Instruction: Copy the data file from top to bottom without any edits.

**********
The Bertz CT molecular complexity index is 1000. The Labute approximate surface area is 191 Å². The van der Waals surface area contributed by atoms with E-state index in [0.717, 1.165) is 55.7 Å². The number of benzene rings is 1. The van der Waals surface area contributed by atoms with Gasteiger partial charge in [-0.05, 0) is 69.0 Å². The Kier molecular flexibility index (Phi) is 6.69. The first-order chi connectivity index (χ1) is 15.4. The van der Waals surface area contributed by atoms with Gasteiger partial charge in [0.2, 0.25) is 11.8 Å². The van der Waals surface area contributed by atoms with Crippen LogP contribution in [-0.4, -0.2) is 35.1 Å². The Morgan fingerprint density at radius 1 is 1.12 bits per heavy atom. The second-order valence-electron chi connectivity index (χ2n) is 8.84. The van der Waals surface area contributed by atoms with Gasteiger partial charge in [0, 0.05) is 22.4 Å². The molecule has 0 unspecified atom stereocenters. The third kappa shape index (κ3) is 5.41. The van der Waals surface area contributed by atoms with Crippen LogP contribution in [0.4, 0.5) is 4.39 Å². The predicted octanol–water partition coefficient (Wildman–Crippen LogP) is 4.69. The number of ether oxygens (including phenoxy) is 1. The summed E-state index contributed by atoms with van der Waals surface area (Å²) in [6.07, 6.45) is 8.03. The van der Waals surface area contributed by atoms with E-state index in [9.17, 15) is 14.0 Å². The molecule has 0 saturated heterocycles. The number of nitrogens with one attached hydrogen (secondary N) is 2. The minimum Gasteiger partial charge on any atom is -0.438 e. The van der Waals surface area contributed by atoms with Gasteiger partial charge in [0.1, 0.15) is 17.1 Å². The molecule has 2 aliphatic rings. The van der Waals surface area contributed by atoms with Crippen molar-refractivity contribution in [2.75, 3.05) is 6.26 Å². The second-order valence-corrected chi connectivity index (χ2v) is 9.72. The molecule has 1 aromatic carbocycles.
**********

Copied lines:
The Bertz CT molecular complexity index is 1000. The Labute approximate surface area is 191 Å². The van der Waals surface area contributed by atoms with E-state index in [0.717, 1.165) is 55.7 Å². The number of benzene rings is 1. The van der Waals surface area contributed by atoms with Gasteiger partial charge in [-0.05, 0) is 69.0 Å². The Kier molecular flexibility index (Phi) is 6.69. The first-order chi connectivity index (χ1) is 15.4. The van der Waals surface area contributed by atoms with Gasteiger partial charge in [0.2, 0.25) is 11.8 Å². The van der Waals surface area contributed by atoms with Crippen LogP contribution in [-0.4, -0.2) is 35.1 Å². The Morgan fingerprint density at radius 1 is 1.12 bits per heavy atom. The second-order valence-electron chi connectivity index (χ2n) is 8.84. The van der Waals surface area contributed by atoms with Gasteiger partial charge in [0, 0.05) is 22.4 Å². The molecule has 0 unspecified atom stereocenters. The third kappa shape index (κ3) is 5.41. The van der Waals surface area contributed by atoms with Crippen LogP contribution in [0.4, 0.5) is 4.39 Å². The predicted octanol–water partition coefficient (Wildman–Crippen LogP) is 4.69. The number of ether oxygens (including phenoxy) is 1. The summed E-state index contributed by atoms with van der Waals surface area (Å²) in [6.07, 6.45) is 8.03. The van der Waals surface area contributed by atoms with E-state index in [9.17, 15) is 14.0 Å². The molecule has 0 saturated heterocycles. The number of nitrogens with one attached hydrogen (secondary N) is 2. The minimum Gasteiger partial charge on any atom is -0.438 e. The van der Waals surface area contributed by atoms with Gasteiger partial charge in [0.1, 0.15) is 17.1 Å². The molecule has 2 aliphatic rings. The van der Waals surface area contributed by atoms with Crippen molar-refractivity contribution in [2.75, 3.05) is 6.26 Å². The second-order valence-corrected chi connectivity index (χ2v) is 9.72. The molecule has 1 aromatic carbocycles.